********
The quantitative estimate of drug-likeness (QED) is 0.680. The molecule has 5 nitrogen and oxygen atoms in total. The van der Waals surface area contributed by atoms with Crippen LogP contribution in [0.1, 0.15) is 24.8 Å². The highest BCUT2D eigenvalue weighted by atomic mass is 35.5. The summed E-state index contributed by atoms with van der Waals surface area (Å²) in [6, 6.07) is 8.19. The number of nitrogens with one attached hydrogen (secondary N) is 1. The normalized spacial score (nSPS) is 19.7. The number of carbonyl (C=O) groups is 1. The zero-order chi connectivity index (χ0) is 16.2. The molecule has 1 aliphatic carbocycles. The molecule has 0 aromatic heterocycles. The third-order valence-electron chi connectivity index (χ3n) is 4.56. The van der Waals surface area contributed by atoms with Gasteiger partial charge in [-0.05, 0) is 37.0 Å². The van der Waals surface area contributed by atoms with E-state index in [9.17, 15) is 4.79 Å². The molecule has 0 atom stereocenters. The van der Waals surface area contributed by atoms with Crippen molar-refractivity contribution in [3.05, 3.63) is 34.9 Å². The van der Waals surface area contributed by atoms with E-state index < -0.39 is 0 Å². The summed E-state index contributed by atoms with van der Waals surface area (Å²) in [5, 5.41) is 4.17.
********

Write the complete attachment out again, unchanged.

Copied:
The quantitative estimate of drug-likeness (QED) is 0.680. The molecule has 5 nitrogen and oxygen atoms in total. The van der Waals surface area contributed by atoms with Crippen LogP contribution in [0.1, 0.15) is 24.8 Å². The highest BCUT2D eigenvalue weighted by atomic mass is 35.5. The summed E-state index contributed by atoms with van der Waals surface area (Å²) in [6, 6.07) is 8.19. The number of nitrogens with one attached hydrogen (secondary N) is 1. The normalized spacial score (nSPS) is 19.7. The number of carbonyl (C=O) groups is 1. The zero-order chi connectivity index (χ0) is 16.2. The molecule has 1 aliphatic carbocycles. The molecule has 0 aromatic heterocycles. The third-order valence-electron chi connectivity index (χ3n) is 4.56. The van der Waals surface area contributed by atoms with Gasteiger partial charge in [-0.05, 0) is 37.0 Å². The van der Waals surface area contributed by atoms with E-state index in [9.17, 15) is 4.79 Å². The molecule has 0 atom stereocenters. The van der Waals surface area contributed by atoms with Crippen molar-refractivity contribution in [3.05, 3.63) is 34.9 Å². The van der Waals surface area contributed by atoms with E-state index < -0.39 is 0 Å². The summed E-state index contributed by atoms with van der Waals surface area (Å²) in [5, 5.41) is 4.17.